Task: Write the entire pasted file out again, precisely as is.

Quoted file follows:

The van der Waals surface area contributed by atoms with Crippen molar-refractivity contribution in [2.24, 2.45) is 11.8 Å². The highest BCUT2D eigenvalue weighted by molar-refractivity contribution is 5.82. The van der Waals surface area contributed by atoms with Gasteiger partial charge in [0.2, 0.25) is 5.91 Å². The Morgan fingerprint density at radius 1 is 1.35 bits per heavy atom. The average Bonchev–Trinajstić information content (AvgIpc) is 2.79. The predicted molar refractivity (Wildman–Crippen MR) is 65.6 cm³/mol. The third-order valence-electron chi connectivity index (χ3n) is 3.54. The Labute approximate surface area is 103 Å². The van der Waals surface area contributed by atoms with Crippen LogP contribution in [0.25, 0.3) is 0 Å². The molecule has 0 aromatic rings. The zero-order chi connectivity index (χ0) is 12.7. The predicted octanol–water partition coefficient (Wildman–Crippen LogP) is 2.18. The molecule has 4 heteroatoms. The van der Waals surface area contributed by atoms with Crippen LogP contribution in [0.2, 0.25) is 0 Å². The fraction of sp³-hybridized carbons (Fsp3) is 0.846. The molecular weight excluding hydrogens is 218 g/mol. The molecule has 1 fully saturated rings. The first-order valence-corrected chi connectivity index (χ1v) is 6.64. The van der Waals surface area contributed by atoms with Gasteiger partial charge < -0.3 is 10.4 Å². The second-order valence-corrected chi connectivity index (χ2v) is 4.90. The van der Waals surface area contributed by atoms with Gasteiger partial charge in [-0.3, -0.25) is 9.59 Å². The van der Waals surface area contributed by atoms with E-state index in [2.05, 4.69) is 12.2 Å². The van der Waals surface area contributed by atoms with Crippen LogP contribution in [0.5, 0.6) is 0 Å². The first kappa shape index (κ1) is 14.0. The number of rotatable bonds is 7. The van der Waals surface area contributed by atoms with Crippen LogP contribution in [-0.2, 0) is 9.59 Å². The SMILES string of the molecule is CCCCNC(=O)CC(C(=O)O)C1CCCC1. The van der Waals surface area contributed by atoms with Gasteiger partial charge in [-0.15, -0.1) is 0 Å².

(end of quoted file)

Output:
The van der Waals surface area contributed by atoms with Crippen molar-refractivity contribution in [2.24, 2.45) is 11.8 Å². The highest BCUT2D eigenvalue weighted by molar-refractivity contribution is 5.82. The van der Waals surface area contributed by atoms with Gasteiger partial charge in [0.2, 0.25) is 5.91 Å². The Morgan fingerprint density at radius 1 is 1.35 bits per heavy atom. The average Bonchev–Trinajstić information content (AvgIpc) is 2.79. The predicted molar refractivity (Wildman–Crippen MR) is 65.6 cm³/mol. The third-order valence-electron chi connectivity index (χ3n) is 3.54. The Labute approximate surface area is 103 Å². The van der Waals surface area contributed by atoms with Crippen LogP contribution in [0.25, 0.3) is 0 Å². The molecule has 0 aromatic rings. The zero-order chi connectivity index (χ0) is 12.7. The predicted octanol–water partition coefficient (Wildman–Crippen LogP) is 2.18. The molecule has 4 heteroatoms. The van der Waals surface area contributed by atoms with Crippen LogP contribution in [0.2, 0.25) is 0 Å². The fraction of sp³-hybridized carbons (Fsp3) is 0.846. The molecular weight excluding hydrogens is 218 g/mol. The molecule has 1 fully saturated rings. The first-order valence-corrected chi connectivity index (χ1v) is 6.64. The van der Waals surface area contributed by atoms with Gasteiger partial charge < -0.3 is 10.4 Å². The second-order valence-corrected chi connectivity index (χ2v) is 4.90. The van der Waals surface area contributed by atoms with Gasteiger partial charge in [-0.3, -0.25) is 9.59 Å². The van der Waals surface area contributed by atoms with E-state index in [2.05, 4.69) is 12.2 Å². The van der Waals surface area contributed by atoms with Crippen LogP contribution in [0.5, 0.6) is 0 Å². The first kappa shape index (κ1) is 14.0. The number of rotatable bonds is 7. The van der Waals surface area contributed by atoms with Crippen LogP contribution in [-0.2, 0) is 9.59 Å². The SMILES string of the molecule is CCCCNC(=O)CC(C(=O)O)C1CCCC1. The van der Waals surface area contributed by atoms with Gasteiger partial charge in [-0.15, -0.1) is 0 Å².